AFX, Sept 3 – No other industry was devastated by the Sept. 11 attacks quite like the U.S. airlines.
Now — after nearly $40 billion in losses, bankruptcies at at least 10 U.S. airlines and the disappearance of more than 150,000 jobs — it is finally bouncing back. In many ways it may even be in better shape than before, thanks to federal government help and aggressive cost-cutting achieved in the wake of the disaster.
Although still plagued by high fuel prices and debt levels, "five years later what we have is a much different industry, and I think a stronger one in some sense," said US Airways CEO Douglas Parker.
Despite the likelihood that planes remain top targets among terrorists — look no further than the recent discovery of a London-based plot to blow up trans-Atlantic flights — the threat doesn’t seem to have hurt the demand for air travel. And traffic has rebounded to near-2001 levels even though flying is, in Parker’s words, "less easy" than it used to be.
Tighter security means passengers must spend more time inside airports and be extra careful about how they pack. Planes are jam-packed because of significant fleet reductions, and in-flight amenities are scarce: blankets, pillows and free meals are a thing of the past.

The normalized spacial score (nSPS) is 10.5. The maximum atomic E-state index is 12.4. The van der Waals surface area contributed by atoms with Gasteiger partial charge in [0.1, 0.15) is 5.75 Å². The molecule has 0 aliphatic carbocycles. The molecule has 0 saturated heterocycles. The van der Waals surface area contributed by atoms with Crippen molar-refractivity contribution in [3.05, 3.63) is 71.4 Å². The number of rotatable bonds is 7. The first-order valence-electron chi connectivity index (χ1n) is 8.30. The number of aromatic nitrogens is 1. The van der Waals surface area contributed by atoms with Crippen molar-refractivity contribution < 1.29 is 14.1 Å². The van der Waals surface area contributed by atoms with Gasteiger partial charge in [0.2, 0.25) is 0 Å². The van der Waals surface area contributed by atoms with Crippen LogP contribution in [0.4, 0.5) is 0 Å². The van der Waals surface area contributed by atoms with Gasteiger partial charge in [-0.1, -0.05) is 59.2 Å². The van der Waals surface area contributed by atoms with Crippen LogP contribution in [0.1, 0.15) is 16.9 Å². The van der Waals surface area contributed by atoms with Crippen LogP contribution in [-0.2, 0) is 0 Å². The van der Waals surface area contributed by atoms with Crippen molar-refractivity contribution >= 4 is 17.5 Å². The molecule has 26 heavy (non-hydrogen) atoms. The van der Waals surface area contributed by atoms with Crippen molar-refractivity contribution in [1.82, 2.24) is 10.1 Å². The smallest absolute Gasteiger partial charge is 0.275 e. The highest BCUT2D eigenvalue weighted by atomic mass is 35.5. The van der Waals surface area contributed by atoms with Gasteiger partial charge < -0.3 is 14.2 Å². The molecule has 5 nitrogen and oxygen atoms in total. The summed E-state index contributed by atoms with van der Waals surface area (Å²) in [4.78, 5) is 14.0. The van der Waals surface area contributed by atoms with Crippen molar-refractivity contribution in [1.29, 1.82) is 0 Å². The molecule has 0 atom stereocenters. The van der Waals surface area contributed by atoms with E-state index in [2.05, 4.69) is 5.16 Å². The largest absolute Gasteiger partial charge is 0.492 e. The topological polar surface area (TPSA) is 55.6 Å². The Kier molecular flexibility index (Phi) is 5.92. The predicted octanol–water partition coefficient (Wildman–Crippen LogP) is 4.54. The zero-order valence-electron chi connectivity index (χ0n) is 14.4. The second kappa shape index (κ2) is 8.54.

"The ‘hassle factor’ is still in play," said frequent-flier Pat Silverman-Rosson of Dallas, using a phrase the industry and media used after the attacks to summarize the new inconveniences associated with air travel.
On a positive note, Silverman-Rosson said it is easier these days to find bargain fares. Analysts attribute this to the phenomenal growth of low-cost carriers such as Southwest Airlines Co. and JetBlue Airways Corp., whose efficient operations gave them a huge advantage at a time when rivals were on the verge of collapse.
Indeed, the airline industry at large was in bad shape even before the Sept. 11 attacks, suffering from a dropoff in business travel spending because of the dot-com bust and the weakening U.S. economy.
The post-Sept. 11 slump in travel exposed just how inefficient most airline operations had become — problems that were masked by the very low fuel prices of the late 1990s and boundless corporate travel budgets during the dot-com boom.
"A big part of the last several years was about survival, getting through an unprecedented drop in revenue and really wrenching a lot of fixed costs out of the system at the same time that fuel prices were going through the roof," said John Heimlich, chief economist at the Air Transport Association.
"The fact that we’re making money today at $70 (a barrel) oil says more to me than anything else about how far this industry has come," Heimlich said.
The industry hasn’t turned itself around all alone. Congress and the Bush administration lent a large helping hand after Sept. 11 in the form of a $15 billion package of cash and loan guarantees. And the government took over prime responsibility for airport security when it created the Transportation Security Administration, a division of the Department of Homeland Security that employs 43,000 and collects $2.50 on every leg of every trip fliers take.
Carriers also used force majeure clauses and the threat of bankruptcy as powerful tools to lay off workers, rewrite labor contracts, cancel aircraft orders and outsource maintenance, catering and others services.